The Sad Origins of SFV3 min read

It has come to my attention that many folks just consider the San Fernando Valley (north of Los Angeles) to simply be Hollywood adjacent.

NOTE: I might be writing up a sci-fi entry in a TTRPG that is based on Hollywood adjacent.

Before the European nations decided to invade it, the Valley was a garden paradise (this description is the invaders’, not mine). Primarily inhabitated by a culture that had lived there at least seven thousand years, great pains had been taken to make a floodplains into a rich, fertile, human-conducive place. There were large playing fields for games (field hockey being a favorite), vacation spots (both in the mountains and off to the beaches to the south), access to all the resources needed for medicine, housing and tools. Active sea- and river- faring. A trading network that stretched from Vancouver to the bottom of Mexico.

It also stands as one of the most visible successes of a “foreign” culture being able to successfully exist in the middle of a larger, different culture. The language of the Tataviam does not match the people surrounding it. But they lived, traded and loved with their neighbors without apparent issues. One account from the invaders called the place “the valley of the stars”. Because he spotted so many campfires across the Valley.

Then up marches a bunch of assholes who took one look at the place and went “Oh wow! God made this place for us.” By “God”, they didn’t mean the god of the Tataviams. Instead, it was the Israelite god, whose means of worship had been stolen about a millennia or so earlier by Romans. And now everybody thought they were chosen-people lite). They took up arms, enslaved and brutalized the locals, and built churches to help the travel routes they were hoping to establish.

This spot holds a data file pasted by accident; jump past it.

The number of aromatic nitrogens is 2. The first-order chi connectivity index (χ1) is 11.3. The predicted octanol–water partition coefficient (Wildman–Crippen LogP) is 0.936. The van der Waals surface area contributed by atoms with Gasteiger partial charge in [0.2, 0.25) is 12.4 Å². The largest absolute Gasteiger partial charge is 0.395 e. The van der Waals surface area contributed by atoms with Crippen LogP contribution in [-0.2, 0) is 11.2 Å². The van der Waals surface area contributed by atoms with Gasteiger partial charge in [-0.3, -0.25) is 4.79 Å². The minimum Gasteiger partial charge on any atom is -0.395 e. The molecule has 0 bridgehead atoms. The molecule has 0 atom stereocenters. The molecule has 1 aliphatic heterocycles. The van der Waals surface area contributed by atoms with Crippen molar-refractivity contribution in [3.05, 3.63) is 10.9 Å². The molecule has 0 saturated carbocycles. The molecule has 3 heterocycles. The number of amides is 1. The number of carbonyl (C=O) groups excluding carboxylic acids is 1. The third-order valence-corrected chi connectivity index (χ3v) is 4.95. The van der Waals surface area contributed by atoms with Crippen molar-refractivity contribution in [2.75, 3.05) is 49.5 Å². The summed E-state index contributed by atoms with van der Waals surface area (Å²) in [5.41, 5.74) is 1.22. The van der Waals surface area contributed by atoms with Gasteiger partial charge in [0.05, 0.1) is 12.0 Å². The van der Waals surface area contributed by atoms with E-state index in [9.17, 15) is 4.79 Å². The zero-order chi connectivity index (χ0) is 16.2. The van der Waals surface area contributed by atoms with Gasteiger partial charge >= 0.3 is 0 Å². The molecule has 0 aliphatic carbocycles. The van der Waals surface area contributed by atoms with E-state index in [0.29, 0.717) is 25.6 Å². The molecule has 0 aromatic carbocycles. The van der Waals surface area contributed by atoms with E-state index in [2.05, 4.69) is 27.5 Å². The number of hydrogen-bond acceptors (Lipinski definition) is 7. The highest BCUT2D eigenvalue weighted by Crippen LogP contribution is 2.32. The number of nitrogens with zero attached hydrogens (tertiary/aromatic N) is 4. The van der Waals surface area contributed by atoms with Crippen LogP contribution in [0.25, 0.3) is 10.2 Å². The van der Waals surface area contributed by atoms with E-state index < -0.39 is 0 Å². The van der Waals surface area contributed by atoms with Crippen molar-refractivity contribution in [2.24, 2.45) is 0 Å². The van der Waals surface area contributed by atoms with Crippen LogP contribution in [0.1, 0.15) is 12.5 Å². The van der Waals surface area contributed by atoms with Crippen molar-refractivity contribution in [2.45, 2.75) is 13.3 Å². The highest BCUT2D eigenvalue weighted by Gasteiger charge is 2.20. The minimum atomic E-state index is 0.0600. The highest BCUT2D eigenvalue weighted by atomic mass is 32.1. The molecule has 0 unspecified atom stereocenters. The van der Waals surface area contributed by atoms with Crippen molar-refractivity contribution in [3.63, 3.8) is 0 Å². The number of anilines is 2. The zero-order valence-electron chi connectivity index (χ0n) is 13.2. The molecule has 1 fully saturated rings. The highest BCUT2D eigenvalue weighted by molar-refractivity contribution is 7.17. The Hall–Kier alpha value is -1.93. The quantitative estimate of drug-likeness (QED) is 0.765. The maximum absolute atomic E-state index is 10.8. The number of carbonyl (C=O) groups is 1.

The locals fought back, repeatedly. Seven rebellions, each which came closer and closer to driving the invaders out. But the invaders just kept passing the problem down the line. Spain to Mexico. Mexico to California. California to the U.S. In the end, the invaders thought they had won.

Cattle ranching was first up and it fueled the gold rush. But then an exceptional drought killed the cattle and shipping from Brazil became cheap enough it wasn’t worth it. Next up, wheat. I believe that died due to blight and nasty rains. Citrus groves next. Water was always an issue. Until some madman named Mulholland (who wanted to grow Los Angeles to the south) started stealing water from Northern California to water “his” city.

Then real estate folks came up with a great scam.

Build a trolley from Los Angeles, which was now booming, to over the hill into the Valley. Convince people to “buy their own piece of ranchland.” Then dismantle the trolley so they had to use cars. And over time, divide and sub-divide and sub-sub-divide the land into smaller and smaller chunks.

Which… leads to today. Where you can rent out an apartment that’ll cost you easily three-quarters of your take-home salary. Where the porn capital of the country was (from the 70s – late 2000s). Micromanufacturer and once aeronautics giant.

And the Tataviam, of course, who evaded genocide and are holding their heads up again, speaking their history. It would have been nice if we had taken their lesson and came into this part of the country with open arms instead of open warfare. Of course… it’s not too late. The past can’t be altered but its effects can be mitigated. If we get the will to rise up and make it happen.

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